- The Washington Times - Monday, February 13, 2017

ANALYSIS/OPINION:

In 2009, the White House Correspondents Dinner (WHCD) was the most coveted ticket in Washington, D.C., as celebrities flocked into town to celebrate the election of then-President Barack Obama with journalists and government officials.

“It just seems more glamorous. Now it’s rock-star, Kennedy elegance. Nothing wrong with being cool,” actor Richard Belzer explained to The New York Times.

“This is Christmas at Tysons Corner,” Chicago Tribune columnist Clarence Page told The Times. “With this president, they [celebrities, politicians, journalists] just want to be in the same room.”

Variety reported that Mr. Obama transformed the annual event from a “nerd prom” to something more akin to the Golden Globes, with its star-studded appeal.

And the excitement lasted for eight years.

“Suddenly there was a president that people (read: celebrities) wanted to see and hang out with,” the Atlantic wrote in 2013. “The WHCD offered a perfect opportunity. Media companies that had access finally had something that Hollywood wanted. And celebrities signed up in droves for the opportunity to meet the coolest guy in town, Barack Obama.”

Barbra Streisand, Reese Witherspoon, Nicole Kidman, Tracy Morgan, Fred Armisen, Claire Danes, Kevin Spacey, George Lucas, Steven Spielberg, Tom Cruise and Katie Holmes all clamored to be invited by Bloomberg News, Variety, The Washington Post, ABC, NBC, and CBS News among other news outlets.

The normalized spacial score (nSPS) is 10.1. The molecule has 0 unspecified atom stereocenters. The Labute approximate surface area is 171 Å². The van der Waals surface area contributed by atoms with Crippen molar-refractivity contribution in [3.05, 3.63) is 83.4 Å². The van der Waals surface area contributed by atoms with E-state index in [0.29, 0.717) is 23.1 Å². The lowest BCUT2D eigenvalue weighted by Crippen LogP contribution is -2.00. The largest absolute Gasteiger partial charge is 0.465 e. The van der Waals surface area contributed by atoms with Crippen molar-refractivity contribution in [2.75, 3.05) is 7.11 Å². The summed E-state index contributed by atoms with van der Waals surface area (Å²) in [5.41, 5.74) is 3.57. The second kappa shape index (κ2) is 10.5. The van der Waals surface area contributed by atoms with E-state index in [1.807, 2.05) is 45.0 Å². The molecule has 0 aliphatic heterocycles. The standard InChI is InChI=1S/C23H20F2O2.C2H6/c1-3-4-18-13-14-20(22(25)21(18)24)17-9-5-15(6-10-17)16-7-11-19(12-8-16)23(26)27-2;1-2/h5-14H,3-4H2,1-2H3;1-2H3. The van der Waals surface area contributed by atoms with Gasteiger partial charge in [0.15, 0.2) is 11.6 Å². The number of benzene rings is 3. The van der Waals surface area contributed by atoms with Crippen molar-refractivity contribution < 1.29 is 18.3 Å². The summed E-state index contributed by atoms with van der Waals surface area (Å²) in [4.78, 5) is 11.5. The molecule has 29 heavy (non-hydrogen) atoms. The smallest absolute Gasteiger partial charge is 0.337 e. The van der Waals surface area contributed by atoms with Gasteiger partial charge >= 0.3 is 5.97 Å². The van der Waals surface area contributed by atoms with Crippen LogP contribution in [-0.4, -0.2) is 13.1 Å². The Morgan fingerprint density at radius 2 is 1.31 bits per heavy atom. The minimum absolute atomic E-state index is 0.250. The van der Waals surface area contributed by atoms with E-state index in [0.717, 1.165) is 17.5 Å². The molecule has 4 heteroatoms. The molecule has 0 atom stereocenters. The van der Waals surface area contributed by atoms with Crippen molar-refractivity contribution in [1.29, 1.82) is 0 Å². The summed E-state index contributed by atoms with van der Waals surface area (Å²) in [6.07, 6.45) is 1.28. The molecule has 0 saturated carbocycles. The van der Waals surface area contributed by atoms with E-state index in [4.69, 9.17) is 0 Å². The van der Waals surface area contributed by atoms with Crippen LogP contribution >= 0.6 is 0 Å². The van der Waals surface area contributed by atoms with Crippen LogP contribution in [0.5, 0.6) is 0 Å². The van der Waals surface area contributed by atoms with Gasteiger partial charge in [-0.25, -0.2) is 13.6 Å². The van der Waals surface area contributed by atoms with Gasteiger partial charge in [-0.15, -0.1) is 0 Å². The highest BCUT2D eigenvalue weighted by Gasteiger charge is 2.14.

The WHCD had long been criticized for the coziness it displays between the political press corps and the subjects they’re supposed to be covering, but in 2013, Politico wanted its critics to relax — and for all just to enjoy.

“To me it feels like a party, a night out at which a couple of thousand people drink heavily before, during and after dinner, and try to look sober whenever the C-SPAN cameras pan their way,” Roger Simon, Politico’s chief political columnist wrote.

But, alas, not this year.

It seems no one wants to celebrate with President Trump.

“Will there be any celebrities at Trump’s first White House Correspondence Dinner?” Vanity Fair asked in a column earlier this month.

It and The New Yorker have already said they will not attend — with Vanity Fair canceling sponsorship of its after-party. The Washington Post’s Margaret Sullivan has wrote this is the year to send the nerd prom to the history books, as has the Atlantic’s David Frum.

“How can media clink glasses with a White House that makes clear its contempt for press freedom and its admiration for (Russian President Vladimir) Putin methods?” Mr. Frum, a senior editor, tweeted.

There is no doubt that Mr. Trump has had a confrontational relationship with the press corps — calling them dishonest, and in CNN’s case “fake news.”

However, it’s the press’ job to take the hits and continue to accurately and fairly report the news. It’s not their job to lavish praise on one president, then boycott another because they don’t like his politics — or worse — feel personally insulted.

CBS’s Major Garrett said if the press decides to boycott this year’s event, then it will confirm what many believe to be true — that the mainstream media is bias against Mr. Trump.

“No self-respecting White House reporter has ever been a president’s prom date, and the dinner isn’t a date at all,” Mr. Garrett wrote in a Sunday op-ed in The Washington Post. “It’s a cease-fire with bad wine and crowded tables. And if we, the media, stand Trump up at the proverbial dance because we’re pining for another ‘date,’ we make it that much easier for him to say we’re playing favorites. And in this case, at least, he’d be right.”

If Helen Mirren chooses to sit out the WCHD that’s fine, Mr. Garrett argues, but journalists who have previously clamored to attend the event bail, that will show a double standard.

And he’s right.

Reporters — just do your job. Don’t turn everything into a Trump protest — especially a 102-year tradition.

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